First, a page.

To be a “Homicide: Life On The Street” fan was to be super comfortable with disappointment. Not only did NBC’s Baltimore-bred series seem to dance on the edge of cancellation for the entirety of its seven-season run, but its critical acclaim was never reflected in its Emmy Award haul.
Between 1993 and 1999, the show won just four of its 17 nominations, most notably Andre Braugher’s long-deserved trophy for Best Actor in a Drama Series for his brilliant, tortured Detective Frank Pembleton. By comparison, “Succession” got 75 Emmy nods and 19 awards in just four seasons.
Yet 25 years after it went off the air, “Homicide” remains beloved and culturally relevant for portraying the intersection of crime, policing, race, gender, sex and whether naming intersecting Fells Point streets Ann and Aliceanna is redundant. It asked questions and set standards for entertainment that remain, and its lack of Emmy love hasn’t dimmed that importance or impact, or the cry from diehard fans like me for somebody to figure out how to stream it. Somebody. Anybody.
So I have a message for disgruntled “Barbie” fans this awards season mad about what seem to be two conspicuous Oscar nomination snubs last week for the brightly colored feminist-flavored blockbuster. It absolutely, positively sucks to watch your favorites get ignored, and to be led to concoct disappointed conspiracy theories about why. But if Greta Gerwig’s film, the first billion-dollar earner to be directed by a solo woman, was important before awards season — and I believe it was — it’s going to continue to be.
Some have dismissed “Barbie” as Feminism 101, but there has to be an entry point, right? So many discussions have been inspired by a film about a doll erroneously accused of being a bad role model while simultaneously inspiring her young fans to be everything from astronaut to president. That’s huge.
Does it seem ironic that a movie in which a guy tries to recreate the patriarchy in a world of female empowerment received a performance nomination for Ryan Gosling, the guy who played that guy, but not for Margot Robbie, the titular doll, or Gerwig, the woman who directed it? Sure does, and even Gosling noted their omission in a statement, declaring that “there is no Ken without Barbie, and there is no Barbie movie without Greta Gerwig & Margot Robbie.”
The lack of nominations for those women in their expected categories seems more glaring because of the movie’s theme, but then again, these nominations and eventual winners are always subjective. The motion picture academy is famous for seemingly playing catch-up, like when they, say, gave Al Pacino a Best Actor trophy in 1993 for his cliched “HOO-ah” fest in “Scent of A Woman” after ignoring him for years despite fellow nominee Denzel Washington’s much better performance in “Malcolm X.”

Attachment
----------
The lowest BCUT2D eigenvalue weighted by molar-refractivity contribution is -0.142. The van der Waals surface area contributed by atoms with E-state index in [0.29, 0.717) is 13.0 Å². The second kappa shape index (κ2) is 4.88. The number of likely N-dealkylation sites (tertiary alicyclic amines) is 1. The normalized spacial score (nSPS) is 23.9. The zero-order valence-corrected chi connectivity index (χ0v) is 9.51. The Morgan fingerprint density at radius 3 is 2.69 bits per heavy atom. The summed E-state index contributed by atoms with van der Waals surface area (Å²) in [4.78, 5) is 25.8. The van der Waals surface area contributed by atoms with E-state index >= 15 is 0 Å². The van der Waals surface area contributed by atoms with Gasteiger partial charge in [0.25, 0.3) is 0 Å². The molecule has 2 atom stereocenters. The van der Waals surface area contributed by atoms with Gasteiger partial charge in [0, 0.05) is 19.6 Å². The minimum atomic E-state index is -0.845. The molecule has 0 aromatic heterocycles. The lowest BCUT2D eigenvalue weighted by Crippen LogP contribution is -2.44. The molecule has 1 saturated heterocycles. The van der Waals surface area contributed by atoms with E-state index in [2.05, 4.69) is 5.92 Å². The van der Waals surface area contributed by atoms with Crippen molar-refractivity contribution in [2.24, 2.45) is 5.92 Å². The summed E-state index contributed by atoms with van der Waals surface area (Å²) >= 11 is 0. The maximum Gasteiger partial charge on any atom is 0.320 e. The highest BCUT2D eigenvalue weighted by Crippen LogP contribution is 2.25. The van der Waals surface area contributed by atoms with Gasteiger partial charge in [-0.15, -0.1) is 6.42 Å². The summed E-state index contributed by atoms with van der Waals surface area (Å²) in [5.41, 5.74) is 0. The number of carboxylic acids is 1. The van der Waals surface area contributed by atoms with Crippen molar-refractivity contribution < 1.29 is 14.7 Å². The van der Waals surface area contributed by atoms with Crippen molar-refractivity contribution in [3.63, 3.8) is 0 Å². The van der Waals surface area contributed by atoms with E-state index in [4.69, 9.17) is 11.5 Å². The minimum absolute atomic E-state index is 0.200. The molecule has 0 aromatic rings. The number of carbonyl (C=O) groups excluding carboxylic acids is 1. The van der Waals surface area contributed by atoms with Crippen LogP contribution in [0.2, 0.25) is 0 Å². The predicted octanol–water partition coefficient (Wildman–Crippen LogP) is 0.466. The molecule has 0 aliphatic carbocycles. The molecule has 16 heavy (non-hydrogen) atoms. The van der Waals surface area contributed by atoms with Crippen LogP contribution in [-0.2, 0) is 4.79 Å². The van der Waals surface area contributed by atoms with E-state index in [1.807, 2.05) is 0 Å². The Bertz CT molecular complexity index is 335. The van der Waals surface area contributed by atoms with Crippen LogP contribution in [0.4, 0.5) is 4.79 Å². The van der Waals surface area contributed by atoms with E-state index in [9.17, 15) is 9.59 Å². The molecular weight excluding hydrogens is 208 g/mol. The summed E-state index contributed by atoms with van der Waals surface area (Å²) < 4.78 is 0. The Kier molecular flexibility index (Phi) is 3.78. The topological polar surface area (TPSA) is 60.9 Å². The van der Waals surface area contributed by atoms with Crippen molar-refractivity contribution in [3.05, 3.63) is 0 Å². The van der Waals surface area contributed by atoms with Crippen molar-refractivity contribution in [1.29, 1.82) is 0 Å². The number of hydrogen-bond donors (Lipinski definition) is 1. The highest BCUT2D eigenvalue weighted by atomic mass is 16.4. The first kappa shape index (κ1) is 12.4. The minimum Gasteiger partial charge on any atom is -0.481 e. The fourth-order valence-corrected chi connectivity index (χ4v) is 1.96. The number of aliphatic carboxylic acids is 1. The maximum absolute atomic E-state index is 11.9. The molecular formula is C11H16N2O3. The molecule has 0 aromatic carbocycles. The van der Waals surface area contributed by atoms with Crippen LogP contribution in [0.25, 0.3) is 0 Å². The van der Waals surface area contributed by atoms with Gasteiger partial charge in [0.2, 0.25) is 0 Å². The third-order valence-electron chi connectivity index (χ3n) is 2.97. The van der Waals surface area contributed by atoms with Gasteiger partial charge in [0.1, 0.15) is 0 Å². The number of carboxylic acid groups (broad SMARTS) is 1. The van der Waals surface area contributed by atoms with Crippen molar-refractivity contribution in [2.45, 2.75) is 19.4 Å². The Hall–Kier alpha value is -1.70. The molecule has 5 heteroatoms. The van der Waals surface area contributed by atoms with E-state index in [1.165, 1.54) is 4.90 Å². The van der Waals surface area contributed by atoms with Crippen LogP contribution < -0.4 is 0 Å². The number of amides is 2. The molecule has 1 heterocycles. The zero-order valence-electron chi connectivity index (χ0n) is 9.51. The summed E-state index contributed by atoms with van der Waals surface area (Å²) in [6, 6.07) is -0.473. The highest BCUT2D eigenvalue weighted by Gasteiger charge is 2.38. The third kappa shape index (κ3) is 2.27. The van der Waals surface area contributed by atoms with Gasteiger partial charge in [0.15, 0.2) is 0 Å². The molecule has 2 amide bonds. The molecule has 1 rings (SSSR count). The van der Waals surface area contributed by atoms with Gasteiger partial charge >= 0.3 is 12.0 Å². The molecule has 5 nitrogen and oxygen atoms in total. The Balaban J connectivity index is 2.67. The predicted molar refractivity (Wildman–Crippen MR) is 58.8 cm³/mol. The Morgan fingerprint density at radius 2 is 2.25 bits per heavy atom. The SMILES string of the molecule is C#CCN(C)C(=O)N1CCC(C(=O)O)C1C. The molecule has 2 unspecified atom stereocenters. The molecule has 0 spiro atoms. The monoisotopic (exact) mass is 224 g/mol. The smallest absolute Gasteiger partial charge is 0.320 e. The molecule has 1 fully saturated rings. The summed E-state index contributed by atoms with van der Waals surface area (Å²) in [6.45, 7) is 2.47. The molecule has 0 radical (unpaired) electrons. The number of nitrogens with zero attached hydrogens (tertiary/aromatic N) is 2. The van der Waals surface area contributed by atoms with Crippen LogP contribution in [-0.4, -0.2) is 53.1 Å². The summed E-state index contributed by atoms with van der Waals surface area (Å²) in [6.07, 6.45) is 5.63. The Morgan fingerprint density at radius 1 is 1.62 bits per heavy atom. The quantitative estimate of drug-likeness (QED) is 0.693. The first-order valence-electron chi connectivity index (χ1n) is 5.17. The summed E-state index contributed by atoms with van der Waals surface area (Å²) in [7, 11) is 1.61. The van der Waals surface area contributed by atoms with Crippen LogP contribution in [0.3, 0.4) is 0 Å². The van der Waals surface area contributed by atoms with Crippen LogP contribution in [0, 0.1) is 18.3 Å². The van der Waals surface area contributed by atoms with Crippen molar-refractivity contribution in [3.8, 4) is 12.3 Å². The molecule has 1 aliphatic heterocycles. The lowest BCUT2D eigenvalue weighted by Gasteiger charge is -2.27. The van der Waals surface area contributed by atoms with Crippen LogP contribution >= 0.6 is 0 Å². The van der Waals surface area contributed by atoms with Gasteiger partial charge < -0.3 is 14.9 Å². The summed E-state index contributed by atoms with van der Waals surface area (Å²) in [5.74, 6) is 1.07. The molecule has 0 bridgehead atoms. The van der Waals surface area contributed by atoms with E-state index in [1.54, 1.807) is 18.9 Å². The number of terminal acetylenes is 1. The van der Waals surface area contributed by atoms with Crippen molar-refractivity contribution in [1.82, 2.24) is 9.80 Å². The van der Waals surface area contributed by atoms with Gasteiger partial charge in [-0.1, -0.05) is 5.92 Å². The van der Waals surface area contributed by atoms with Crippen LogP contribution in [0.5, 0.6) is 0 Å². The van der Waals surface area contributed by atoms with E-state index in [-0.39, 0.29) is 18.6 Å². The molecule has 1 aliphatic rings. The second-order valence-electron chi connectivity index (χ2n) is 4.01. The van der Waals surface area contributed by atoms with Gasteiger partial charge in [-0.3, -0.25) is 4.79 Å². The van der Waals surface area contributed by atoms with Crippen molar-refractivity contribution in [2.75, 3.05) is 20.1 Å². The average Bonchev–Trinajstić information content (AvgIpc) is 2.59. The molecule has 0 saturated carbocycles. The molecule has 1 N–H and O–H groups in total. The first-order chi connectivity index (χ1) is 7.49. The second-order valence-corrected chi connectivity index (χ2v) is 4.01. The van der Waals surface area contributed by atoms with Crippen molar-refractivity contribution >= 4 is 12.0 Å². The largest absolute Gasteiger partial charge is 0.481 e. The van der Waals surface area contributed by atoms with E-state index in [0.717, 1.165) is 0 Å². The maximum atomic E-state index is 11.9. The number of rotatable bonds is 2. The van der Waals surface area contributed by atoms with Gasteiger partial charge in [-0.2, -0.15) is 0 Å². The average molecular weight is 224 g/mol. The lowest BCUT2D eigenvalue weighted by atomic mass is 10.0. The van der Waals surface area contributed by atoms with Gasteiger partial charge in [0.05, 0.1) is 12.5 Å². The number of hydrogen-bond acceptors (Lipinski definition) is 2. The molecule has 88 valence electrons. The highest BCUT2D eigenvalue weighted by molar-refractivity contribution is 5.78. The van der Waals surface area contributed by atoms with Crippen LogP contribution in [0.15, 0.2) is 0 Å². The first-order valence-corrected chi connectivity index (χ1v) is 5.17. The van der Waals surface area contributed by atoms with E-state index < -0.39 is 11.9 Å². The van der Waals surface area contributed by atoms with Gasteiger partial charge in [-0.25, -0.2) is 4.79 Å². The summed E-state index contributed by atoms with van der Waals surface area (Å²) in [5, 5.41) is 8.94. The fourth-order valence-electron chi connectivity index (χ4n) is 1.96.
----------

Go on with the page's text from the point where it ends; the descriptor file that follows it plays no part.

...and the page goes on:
And don’t get me started on Angela Bassett, who I still think deserved to win Best Supporting Actress over Jamie Lee Curtis last year but was given an honorary Oscar this month at an earlier (and non-televised) ceremony. Even the hosts get in on the snubs: Billy Crystal worked a dig at the lack of a Best Director nod for “The Prince of Tides” helmer Barbra Streisand into his opening musical monologue in 1992. Nobody’s guaranteed an award, and I would posit that these wealthy, gorgeous people are all gonna be fine. Really.
But let’s make sure we’re focusing on the notable recognitions that have been made, too. First of all, Gerwig and Robbie are both still up for Academy Award consideration for co-screenwriter and co-producer, respectively. And secondly, America Ferrera, who delivered “Barbie’s” most significant monologue about the impossibility of navigating modern femininity, got a nod for Best Supporting Actress. She’s one of two Latin American acting nominees this year, along with “Rustin’s” Colman Domingo.
There were many other strides for Black, Native American and LGBTQ actors as well, so I’m not going to declare the whole year a failure of representation because Gerwig and Robbie, conventionally attractive white women who have been previously nominated, were left out this time. It’s not a career-ending tragedy.
Heck, ask Taraji P. Henson, who turned her publicity tour for “The Color Purple,” another work about forgotten women, into a requiem on the disparity in pay and opportunities for women of color. Neither she nor her co-star Fantasia Barrino, whose performances I believe were as worthy of recognition as Robbie’s, if not more so, got nominations. And neither of them are guaranteed to be teed up for their next big roles, either.
You have to look no further than some other recent awards to see tales of resilience and triumph from artists who have long been overlooked. Niecy Nash-Betts won a supporting-actress Emmy recently for her work in a limited series in which she played a real-life woman whose warnings about a serial killer were literally ignored. Nash-Betts has been doing outstanding work for years, and her rousing, viral speech, in which she thanked herself for tirelessly toiling until she could say, “Go on, Girl, you did that,” was galvanizing. She wove in the giddiness of the victory, the other women whose legacies embolden hers and the message that sometimes, all that toiling pays off.
Listen, I loved “Barbie.” It’s not the most important film ever made, and there are some who don’t think it was Oscar-worthy in the first place. But I loved taking my son, who is 10, to a movie about what girls can achieve because he needs to know that as a boy. I loved the focus on how comedy rendered in shades of pink doesn’t obscure a serious message.
Awards are nice. I would like more of them. But long after the shine is off the trophy, the message remains.
This column has been updated to correct a quote from Ryan Gosling about the “Barbie” movie.